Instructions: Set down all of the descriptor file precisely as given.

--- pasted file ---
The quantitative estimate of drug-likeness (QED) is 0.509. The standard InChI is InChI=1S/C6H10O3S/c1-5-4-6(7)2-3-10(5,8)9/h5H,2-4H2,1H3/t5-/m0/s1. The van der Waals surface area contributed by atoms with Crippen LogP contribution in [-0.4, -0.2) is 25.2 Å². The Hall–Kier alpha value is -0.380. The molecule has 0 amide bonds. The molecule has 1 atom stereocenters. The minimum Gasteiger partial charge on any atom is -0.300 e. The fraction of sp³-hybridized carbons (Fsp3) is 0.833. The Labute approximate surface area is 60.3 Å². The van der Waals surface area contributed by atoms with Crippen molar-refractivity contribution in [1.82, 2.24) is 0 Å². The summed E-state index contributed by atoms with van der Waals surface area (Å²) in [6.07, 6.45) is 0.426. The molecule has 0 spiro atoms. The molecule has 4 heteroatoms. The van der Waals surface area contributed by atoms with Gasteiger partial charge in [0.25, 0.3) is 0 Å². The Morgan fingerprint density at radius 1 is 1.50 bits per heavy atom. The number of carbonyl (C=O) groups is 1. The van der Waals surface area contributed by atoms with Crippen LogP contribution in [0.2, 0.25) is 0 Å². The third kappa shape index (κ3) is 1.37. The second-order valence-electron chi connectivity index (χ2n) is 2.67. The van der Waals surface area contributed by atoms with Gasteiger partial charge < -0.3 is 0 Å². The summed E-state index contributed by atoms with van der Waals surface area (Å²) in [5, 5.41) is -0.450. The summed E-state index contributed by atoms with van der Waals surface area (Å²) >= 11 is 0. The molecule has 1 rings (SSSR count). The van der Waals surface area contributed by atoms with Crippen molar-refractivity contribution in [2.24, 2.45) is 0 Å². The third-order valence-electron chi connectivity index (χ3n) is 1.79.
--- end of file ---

The quantitative estimate of drug-likeness (QED) is 0.509. The standard InChI is InChI=1S/C6H10O3S/c1-5-4-6(7)2-3-10(5,8)9/h5H,2-4H2,1H3/t5-/m0/s1. The van der Waals surface area contributed by atoms with Crippen LogP contribution in [-0.4, -0.2) is 25.2 Å². The Hall–Kier alpha value is -0.380. The molecule has 0 amide bonds. The molecule has 1 atom stereocenters. The minimum Gasteiger partial charge on any atom is -0.300 e. The fraction of sp³-hybridized carbons (Fsp3) is 0.833. The Labute approximate surface area is 60.3 Å². The van der Waals surface area contributed by atoms with Crippen molar-refractivity contribution in [1.82, 2.24) is 0 Å². The summed E-state index contributed by atoms with van der Waals surface area (Å²) in [6.07, 6.45) is 0.426. The molecule has 0 spiro atoms. The molecule has 4 heteroatoms. The van der Waals surface area contributed by atoms with Gasteiger partial charge in [0.25, 0.3) is 0 Å². The Morgan fingerprint density at radius 1 is 1.50 bits per heavy atom. The number of carbonyl (C=O) groups is 1. The van der Waals surface area contributed by atoms with Crippen LogP contribution in [0.2, 0.25) is 0 Å². The third kappa shape index (κ3) is 1.37. The second-order valence-electron chi connectivity index (χ2n) is 2.67. The van der Waals surface area contributed by atoms with Gasteiger partial charge < -0.3 is 0 Å². The summed E-state index contributed by atoms with van der Waals surface area (Å²) in [5, 5.41) is -0.450. The summed E-state index contributed by atoms with van der Waals surface area (Å²) >= 11 is 0. The molecule has 1 rings (SSSR count). The van der Waals surface area contributed by atoms with Crippen molar-refractivity contribution in [2.24, 2.45) is 0 Å². The third-order valence-electron chi connectivity index (χ3n) is 1.79.